This 14-year-old boy has Lesch-Nyhan syndrome. The picture shows chronic scarring of the lip--a result of self-mutilating behavior that characterizes this syndrome. Lesch-Nyhan syndrome is also characterized by dystonia, choreoathetosis, and mental retardation--all of which are associated with hyperuricemia, write Arvind Vasudevan, MD, and Atiya Khan, MD, of Morgantown, WVa. This X-linked recessive abnormality of the long arm of the X chromosome (Xq26) causes a deficiency of hypoxanthine-guanine phosphoribosyltransferase (HGPRT) in the brain, liver, and red blood cells.1 In the United States, this condition may be as rare as 1 in 1.2 million.2 Because of the mode of transmission, this disorder affects males primarily; however, cases involving females have been reported.1 Partial variants of the syndrome involving decreased, but not entirely absent, levels of HGPRT also have been identified.2
At birth, the child with Lesch-Nyhan syndrome usually appears normal. Hypotonia and developmental delay occur subsequently, followed by prominent pyramidal and extrapyramidal signs--including spasticity, dystonia, and hyperreflexia. Marked choreoathetosis and blepharospasm usually occur in the second year of life. Hyperuricemia and hyperuricosuria manifest as an orange to brown powdery substance in the urine (urate crystals). Nephrolithiasis can occur in children who are younger than 6 years; subcutaneous tophi of urates and gouty arthritis may develop later. The chief complication is renal failure secondary to nephrolithiasis.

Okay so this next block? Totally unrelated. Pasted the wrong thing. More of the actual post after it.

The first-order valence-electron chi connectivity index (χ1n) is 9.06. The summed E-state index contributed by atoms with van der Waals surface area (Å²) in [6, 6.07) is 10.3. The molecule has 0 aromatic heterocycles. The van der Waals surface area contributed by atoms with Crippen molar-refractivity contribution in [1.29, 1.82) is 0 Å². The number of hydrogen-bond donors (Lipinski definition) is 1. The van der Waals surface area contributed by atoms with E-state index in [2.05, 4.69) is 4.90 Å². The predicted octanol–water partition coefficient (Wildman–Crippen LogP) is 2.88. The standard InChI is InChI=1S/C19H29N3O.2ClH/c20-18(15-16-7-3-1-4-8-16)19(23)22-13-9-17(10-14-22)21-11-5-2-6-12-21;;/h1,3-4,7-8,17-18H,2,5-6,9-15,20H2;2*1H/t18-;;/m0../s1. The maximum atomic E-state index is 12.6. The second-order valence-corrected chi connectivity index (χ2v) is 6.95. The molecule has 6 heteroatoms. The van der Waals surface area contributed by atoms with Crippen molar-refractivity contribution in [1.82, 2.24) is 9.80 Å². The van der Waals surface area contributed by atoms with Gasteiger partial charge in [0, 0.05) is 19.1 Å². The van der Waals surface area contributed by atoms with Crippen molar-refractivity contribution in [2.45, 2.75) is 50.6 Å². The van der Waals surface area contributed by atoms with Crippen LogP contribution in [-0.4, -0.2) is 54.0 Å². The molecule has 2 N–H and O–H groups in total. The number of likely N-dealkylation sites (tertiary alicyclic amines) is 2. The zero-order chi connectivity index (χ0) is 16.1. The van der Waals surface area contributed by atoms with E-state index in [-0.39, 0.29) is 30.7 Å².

The compulsion to self-mutilate can result in severe injuries to the fingers, lips, and tongue, as was the case in this child. Older patients with this syndrome typically find ways to restrain this behavior; they may even ask for physical restraints during times of stress. Affected children are rarely able to resist self-mutilation.
An elevated serum uric acid level of 4 to 5 mg/dL and a uric acid to creatinine ratio greater than 4 to 5 times normal in a child with dystonia and self-injurious behavior is usually diagnostic. Tests for HGPRT enzyme deficiency can confirm a questionable diagnosis. Because Lesch-Nyhan syndrome can mimic cerebral palsy, it is important to screen children with an initial diagnosis of cerebral palsy for Lesch-Nyhan syndrome, especially if the prenatal and perinatal courses were normal.
Prevention of renal failure requires the management of hyperuricemia with allopurinol(. Hydration can aid in the reduction of stones. The judicious use of restraints, the removal of teeth, and behavioral modification can minimize self-mutilation.
Pharmacologic treatment of agitation and choreoathetoid movements is variably successful. Diazepam is sometimes useful in reducing agitation; antipsychotic agents have shown mixed results. Choreoathetoid movements may be controlled with levodopa, tetrabenazine(, or a benzodiazepine.
Genetic counseling and prenatal screening should include the identification of carriers and amniocentesis. This is usually reserved for parents with a child who has this syndrome.
A team approach involving pediatricians, neurologists, psychiatrists, social services, and therapists is essential. Strong support systems and routine psychiatric care can prevent misdiagnosis of severe mental retardation in a child with mild retardation or low-normal intelligence who feels overwhelmed but is unable to voice his or her concerns.
Early initiation of allopurinol therapy can normalize uric acid levels and prevent renal failure. However, the neurologic and psychiatric manifestations of Lesch-Nyhan syndrome cannot be prevented or even slowed. With the use of restraints and dental extraction to prevent self-mutilation, children with this syndrome may live well into their forties or fifties.